General News of Saturday, 15 July 2006
Washington, July 15, GNA - The Ghana Health Service (GHS) will soon develop a National Tobacco Control Action Plan to intensify campaign against tobacco use.
It will also prepare an Implementation Strategy for the World Health Organisation's Framework Convention on Tobacco Control (FCTC) to meet some of the objectives, which include protecting present and future generations from the devastating health, social, environmental and economic consequences of tobacco consumption and exposure to tobacco smoke.
Professor Agyeman Badu Akosa, GHS Director-General, announced this on Friday when he addressed the 13th World Conference on Tobacco OR (RPT) OR Health in Washington under the theme: "Building Capacity for a Tobacco-free World".
The Conference has brought together stakeholders from all over the world the deliberate on the menace of tobacco and tobacco products. Targets in smoking are now focussing on the youth in the developing countries, according to experts.
Speaking on; "The Way Forward in Ghana's Tobacco Control Programme", Prof. Akosa said in addition to these, the GHS had outlined a number of projects and activities to reach its audience in the national campaign.
These include a documentary on tobacco control with case studies from the chest clinic and personal testimonies and the establishment of counselling units for smokers.
It will also train teachers, develop a comprehensive education programmes as well as the produce "No Smoking" signs for owners/managers of public places in collaboration with Ghana Tourist Board.
"We are also working with MPs to pass the Tobacco Control Bill and finalize a draft manual for counsellors for tobacco cessation and continue with public education on the harmful effects of tobacco.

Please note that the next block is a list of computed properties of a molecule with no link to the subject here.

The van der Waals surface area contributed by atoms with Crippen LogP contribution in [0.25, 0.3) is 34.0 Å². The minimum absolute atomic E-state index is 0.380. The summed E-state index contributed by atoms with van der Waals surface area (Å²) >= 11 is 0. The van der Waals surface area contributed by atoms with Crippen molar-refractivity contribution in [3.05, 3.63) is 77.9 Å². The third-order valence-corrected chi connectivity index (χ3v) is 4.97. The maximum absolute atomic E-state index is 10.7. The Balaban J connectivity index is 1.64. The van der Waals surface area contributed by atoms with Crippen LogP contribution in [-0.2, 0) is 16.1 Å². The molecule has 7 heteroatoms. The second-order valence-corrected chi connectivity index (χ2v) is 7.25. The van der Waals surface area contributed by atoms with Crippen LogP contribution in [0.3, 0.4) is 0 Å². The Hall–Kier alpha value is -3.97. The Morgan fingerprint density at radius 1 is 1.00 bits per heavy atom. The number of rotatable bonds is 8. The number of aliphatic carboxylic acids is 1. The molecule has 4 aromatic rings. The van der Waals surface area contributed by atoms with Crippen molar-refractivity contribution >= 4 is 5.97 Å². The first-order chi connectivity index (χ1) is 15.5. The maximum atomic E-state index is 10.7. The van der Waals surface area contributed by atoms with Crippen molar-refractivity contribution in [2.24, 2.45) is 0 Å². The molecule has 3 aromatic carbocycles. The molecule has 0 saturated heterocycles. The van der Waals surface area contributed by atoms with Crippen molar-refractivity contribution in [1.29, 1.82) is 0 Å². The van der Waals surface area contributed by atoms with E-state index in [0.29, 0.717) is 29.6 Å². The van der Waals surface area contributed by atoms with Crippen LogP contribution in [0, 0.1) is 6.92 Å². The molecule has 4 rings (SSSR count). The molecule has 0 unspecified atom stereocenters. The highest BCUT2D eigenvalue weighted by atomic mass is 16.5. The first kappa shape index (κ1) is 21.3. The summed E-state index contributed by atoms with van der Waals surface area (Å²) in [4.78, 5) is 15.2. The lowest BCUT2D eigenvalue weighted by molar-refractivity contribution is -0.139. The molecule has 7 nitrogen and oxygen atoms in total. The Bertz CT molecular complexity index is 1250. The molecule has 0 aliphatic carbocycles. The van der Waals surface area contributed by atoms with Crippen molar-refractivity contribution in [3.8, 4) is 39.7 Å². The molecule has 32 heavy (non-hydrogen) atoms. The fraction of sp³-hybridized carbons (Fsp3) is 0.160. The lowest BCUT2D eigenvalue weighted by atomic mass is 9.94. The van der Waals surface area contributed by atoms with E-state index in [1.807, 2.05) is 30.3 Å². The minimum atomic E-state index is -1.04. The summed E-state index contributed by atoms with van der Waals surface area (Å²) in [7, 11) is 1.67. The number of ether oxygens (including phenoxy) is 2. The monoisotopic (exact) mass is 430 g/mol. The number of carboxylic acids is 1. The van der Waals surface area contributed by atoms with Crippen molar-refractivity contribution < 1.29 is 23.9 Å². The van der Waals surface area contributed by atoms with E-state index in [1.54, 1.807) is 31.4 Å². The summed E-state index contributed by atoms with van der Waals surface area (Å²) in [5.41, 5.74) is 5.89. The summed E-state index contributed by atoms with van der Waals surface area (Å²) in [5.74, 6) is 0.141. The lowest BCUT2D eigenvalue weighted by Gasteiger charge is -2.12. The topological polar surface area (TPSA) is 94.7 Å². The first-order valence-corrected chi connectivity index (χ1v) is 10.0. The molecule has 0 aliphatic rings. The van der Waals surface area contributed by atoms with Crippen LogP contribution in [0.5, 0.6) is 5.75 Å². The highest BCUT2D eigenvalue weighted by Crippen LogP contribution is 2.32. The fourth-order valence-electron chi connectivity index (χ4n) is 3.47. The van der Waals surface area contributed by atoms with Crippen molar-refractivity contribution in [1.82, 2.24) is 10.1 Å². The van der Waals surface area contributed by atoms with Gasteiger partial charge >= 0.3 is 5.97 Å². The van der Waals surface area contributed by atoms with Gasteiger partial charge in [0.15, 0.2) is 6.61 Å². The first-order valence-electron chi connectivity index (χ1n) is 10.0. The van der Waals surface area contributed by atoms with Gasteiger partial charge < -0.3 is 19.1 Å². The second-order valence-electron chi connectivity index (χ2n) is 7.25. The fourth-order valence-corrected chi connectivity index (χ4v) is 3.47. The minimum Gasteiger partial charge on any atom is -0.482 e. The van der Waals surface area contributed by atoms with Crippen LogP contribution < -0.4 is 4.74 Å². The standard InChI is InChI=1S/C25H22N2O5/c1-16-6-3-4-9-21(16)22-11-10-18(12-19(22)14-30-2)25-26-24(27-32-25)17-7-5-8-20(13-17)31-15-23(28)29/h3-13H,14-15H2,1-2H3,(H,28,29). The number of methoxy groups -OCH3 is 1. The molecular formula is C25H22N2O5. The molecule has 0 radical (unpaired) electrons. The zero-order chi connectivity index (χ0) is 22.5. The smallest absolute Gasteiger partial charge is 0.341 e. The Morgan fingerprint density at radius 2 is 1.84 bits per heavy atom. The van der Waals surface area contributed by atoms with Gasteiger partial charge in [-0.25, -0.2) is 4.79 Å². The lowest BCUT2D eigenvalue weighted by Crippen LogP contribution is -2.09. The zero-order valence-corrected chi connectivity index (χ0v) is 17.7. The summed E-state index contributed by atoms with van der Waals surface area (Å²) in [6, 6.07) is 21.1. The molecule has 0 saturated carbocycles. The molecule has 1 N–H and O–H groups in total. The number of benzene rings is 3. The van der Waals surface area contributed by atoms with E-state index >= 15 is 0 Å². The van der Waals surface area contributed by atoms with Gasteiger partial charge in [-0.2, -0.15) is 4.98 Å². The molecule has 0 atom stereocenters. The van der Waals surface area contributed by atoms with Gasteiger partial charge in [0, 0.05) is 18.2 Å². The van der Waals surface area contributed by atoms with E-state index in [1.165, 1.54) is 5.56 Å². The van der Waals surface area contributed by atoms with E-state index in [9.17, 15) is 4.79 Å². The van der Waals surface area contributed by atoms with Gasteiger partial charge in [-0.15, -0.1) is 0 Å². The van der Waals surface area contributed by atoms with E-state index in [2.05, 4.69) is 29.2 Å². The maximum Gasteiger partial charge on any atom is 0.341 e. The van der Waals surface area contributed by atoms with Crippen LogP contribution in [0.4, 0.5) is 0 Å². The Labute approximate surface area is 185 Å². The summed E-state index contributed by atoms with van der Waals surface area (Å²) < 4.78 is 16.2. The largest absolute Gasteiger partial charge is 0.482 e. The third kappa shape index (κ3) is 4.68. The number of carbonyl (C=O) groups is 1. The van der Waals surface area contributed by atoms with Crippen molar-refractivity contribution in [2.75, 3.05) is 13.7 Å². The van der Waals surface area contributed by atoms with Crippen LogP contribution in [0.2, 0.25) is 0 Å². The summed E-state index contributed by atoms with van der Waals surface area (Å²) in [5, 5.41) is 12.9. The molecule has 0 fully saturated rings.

He told the delegates about how Ghana had used local research data to intensify advocacy and influence tobacco control policy development, raise awareness on effects of tobacco and strengthen network of groups towards tobacco control.
It was also working at the creation of tobacco smoke-free public places such as smoking restrictions on all domestic flights, public vehicles health facility premises and educational institutions.
Prof Akosa said national statistics indicated that nine per cent of Ghanaian men currently smoked cigarettes while two per cent used other tobacco products.
Prevalence is high in men living in the northern sector where the Northern Region has 17.7 per cent, Upper East 15.3 per cent and Upper West 11.4 per cent.
Prof. Akosa also discussed a recent survey on smoking in public places and said he was happy that 59.6 per cent of owners of hotels, bars and drinking spots in the Greater Accra Region declared their willingness to make their places tobacco/smoke-free.
Making a poster presentation of the survey which was conducted in 2004, Ms Sophia Twum-Barima, Information Officer of the Accra Office of the WHO, said it was to test their knowledge on smoking and reaction to the quest to make their facilities smoke free.
She said though some of the respondents (49 per cent) said they already had anti-smoking policies at their facilities, most of them were not enforced.
She said those who responded favourably to the enforcement of anti-smoking policies were trained in October last year with the collaboration of the Ghana Tourist Board and provided with anti-smoking materials.
The Tobacco Atlas launched as part of the conference
programmes says tobacco is the only consumer product proved
to kill more than half its regular users with more than half of those
deaths occurring between ages 30 and 69. It says more than 300 million needless deaths would be
averted if adult cigarette consumption is reduced by just 50 per
cent worldwide in the next 50 years.